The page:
Prilocaine 2% for Spinal Anesthesia in Incarcerated Inguinal Hernia Surgery with Congestive Heart Failure

Cardiovascular disorders Congestive heart failure Hernia Prilocaine Spinal Anesthesia


July 29, 2023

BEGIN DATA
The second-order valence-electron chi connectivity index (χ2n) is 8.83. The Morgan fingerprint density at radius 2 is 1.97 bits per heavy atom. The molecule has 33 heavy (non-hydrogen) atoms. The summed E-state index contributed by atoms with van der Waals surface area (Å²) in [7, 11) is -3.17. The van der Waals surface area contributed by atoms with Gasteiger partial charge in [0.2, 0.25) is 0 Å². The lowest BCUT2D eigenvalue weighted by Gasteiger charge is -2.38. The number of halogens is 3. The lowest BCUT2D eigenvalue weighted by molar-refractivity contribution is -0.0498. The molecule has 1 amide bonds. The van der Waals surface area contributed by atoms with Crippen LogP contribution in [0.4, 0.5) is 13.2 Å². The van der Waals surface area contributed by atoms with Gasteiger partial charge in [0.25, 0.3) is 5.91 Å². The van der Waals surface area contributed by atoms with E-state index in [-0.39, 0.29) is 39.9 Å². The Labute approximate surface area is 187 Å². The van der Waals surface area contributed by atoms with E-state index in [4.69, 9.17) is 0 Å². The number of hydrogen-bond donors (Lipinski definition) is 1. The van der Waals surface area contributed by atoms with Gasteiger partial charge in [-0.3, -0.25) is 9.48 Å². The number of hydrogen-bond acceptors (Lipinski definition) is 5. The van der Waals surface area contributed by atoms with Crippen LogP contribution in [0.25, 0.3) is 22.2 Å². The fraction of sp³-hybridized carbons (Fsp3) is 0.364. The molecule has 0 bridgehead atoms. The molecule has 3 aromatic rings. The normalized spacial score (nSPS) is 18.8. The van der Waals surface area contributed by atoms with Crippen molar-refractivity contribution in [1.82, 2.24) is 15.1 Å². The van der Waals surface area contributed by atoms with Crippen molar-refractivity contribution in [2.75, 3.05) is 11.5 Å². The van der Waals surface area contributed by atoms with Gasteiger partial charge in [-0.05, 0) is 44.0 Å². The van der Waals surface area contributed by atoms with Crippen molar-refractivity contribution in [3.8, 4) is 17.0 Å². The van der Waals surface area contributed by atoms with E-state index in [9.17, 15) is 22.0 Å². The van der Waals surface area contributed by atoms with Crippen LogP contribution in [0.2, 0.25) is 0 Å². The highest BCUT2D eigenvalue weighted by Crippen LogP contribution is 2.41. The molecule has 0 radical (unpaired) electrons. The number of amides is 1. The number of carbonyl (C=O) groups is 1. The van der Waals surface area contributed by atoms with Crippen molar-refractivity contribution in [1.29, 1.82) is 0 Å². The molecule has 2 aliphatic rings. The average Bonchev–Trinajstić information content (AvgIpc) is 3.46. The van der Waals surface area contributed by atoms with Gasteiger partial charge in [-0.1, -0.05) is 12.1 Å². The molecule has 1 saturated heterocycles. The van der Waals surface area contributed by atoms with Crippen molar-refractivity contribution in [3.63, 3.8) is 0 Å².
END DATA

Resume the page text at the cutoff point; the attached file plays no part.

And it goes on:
Introduction: Congestive heart failure (CHF) is a disease caused by abnormalities in the myocardium. This abnormality reduces the heart's ability to pump blood throughout the body. Anesthetic drugs have a major cardiovascular effect under general and regional anesthesia. Objective: This study aims to examine the effect of prilocaine as a subarachnoid block regional anesthetic drug in patients undergoing non-cardiac surgery with comorbid heart failure. Case Report: A 59-year-old man came complained of a lump in his left upper groin that had been present since a day before his admission to the hospital. The lump could not be inserted. The patient felt pain in the lump area with a visual analog score (VAS) of 7-8. His blood pressure was 138/84 mmHg, pulse rate was 104 times per minute, respiration rate was 22 times per minute, temperature was 36oC for axillary measurement, oxygen saturation was 92% based on room oxygen, and VAS was 7-8. The abdominal examination revealed a lump in the patient's left upper groin that could not be reinserted, hyperemic, and painful when pressed. With an EF Teich of 17.1%, the echocardiographic examination revealed that the dimensions of the patient’s heart chambers (RV and LV dilatation) and LV systolic function had decreased. Conclusion: Stable hemodynamics in non-cardiac surgery with a relatively short duration is the main choice for HF patients. Spinal anesthesia with a regimen of 2% prilocaine at a dose of 80 mg plus 0.1 mg morphine resulted in stable hemodynamics and low pain scores in patients with comorbid congestive heart failure undergoing non-cardiac surgery.